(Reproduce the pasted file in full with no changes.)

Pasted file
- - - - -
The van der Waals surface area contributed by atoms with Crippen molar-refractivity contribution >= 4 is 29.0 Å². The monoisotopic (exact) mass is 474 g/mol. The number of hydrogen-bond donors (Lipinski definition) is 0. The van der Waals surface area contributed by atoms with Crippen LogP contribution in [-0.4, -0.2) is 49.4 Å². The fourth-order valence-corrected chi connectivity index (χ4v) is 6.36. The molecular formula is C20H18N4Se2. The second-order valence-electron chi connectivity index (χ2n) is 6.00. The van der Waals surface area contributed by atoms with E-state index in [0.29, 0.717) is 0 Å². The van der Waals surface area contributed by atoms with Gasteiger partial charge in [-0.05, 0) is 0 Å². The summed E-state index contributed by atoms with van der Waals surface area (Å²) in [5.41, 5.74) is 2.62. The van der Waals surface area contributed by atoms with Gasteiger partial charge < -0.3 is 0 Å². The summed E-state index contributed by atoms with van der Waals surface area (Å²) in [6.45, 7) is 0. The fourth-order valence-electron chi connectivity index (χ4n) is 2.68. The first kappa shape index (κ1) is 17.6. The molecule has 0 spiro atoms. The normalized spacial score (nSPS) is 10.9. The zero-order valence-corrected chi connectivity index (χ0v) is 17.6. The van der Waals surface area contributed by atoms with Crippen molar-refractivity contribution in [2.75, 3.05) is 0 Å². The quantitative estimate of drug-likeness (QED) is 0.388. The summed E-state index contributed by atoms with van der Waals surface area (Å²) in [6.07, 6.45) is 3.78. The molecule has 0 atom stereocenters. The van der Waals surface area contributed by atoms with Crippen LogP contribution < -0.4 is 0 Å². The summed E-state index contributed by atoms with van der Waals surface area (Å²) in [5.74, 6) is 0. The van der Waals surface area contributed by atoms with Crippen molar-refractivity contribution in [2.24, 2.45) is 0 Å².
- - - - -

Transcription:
The van der Waals surface area contributed by atoms with Crippen molar-refractivity contribution >= 4 is 29.0 Å². The monoisotopic (exact) mass is 474 g/mol. The number of hydrogen-bond donors (Lipinski definition) is 0. The van der Waals surface area contributed by atoms with Crippen LogP contribution in [-0.4, -0.2) is 49.4 Å². The fourth-order valence-corrected chi connectivity index (χ4v) is 6.36. The molecular formula is C20H18N4Se2. The second-order valence-electron chi connectivity index (χ2n) is 6.00. The van der Waals surface area contributed by atoms with E-state index in [0.29, 0.717) is 0 Å². The van der Waals surface area contributed by atoms with Gasteiger partial charge in [-0.05, 0) is 0 Å². The summed E-state index contributed by atoms with van der Waals surface area (Å²) in [5.41, 5.74) is 2.62. The van der Waals surface area contributed by atoms with Gasteiger partial charge < -0.3 is 0 Å². The summed E-state index contributed by atoms with van der Waals surface area (Å²) in [6.45, 7) is 0. The fourth-order valence-electron chi connectivity index (χ4n) is 2.68. The first kappa shape index (κ1) is 17.6. The molecule has 0 spiro atoms. The normalized spacial score (nSPS) is 10.9. The zero-order valence-corrected chi connectivity index (χ0v) is 17.6. The van der Waals surface area contributed by atoms with Crippen molar-refractivity contribution in [2.75, 3.05) is 0 Å². The quantitative estimate of drug-likeness (QED) is 0.388. The summed E-state index contributed by atoms with van der Waals surface area (Å²) in [6.07, 6.45) is 3.78. The molecule has 0 atom stereocenters. The van der Waals surface area contributed by atoms with Crippen LogP contribution < -0.4 is 0 Å². The summed E-state index contributed by atoms with van der Waals surface area (Å²) in [5.74, 6) is 0. The van der Waals surface area contributed by atoms with Crippen molar-refractivity contribution in [2.24, 2.45) is 0 Å².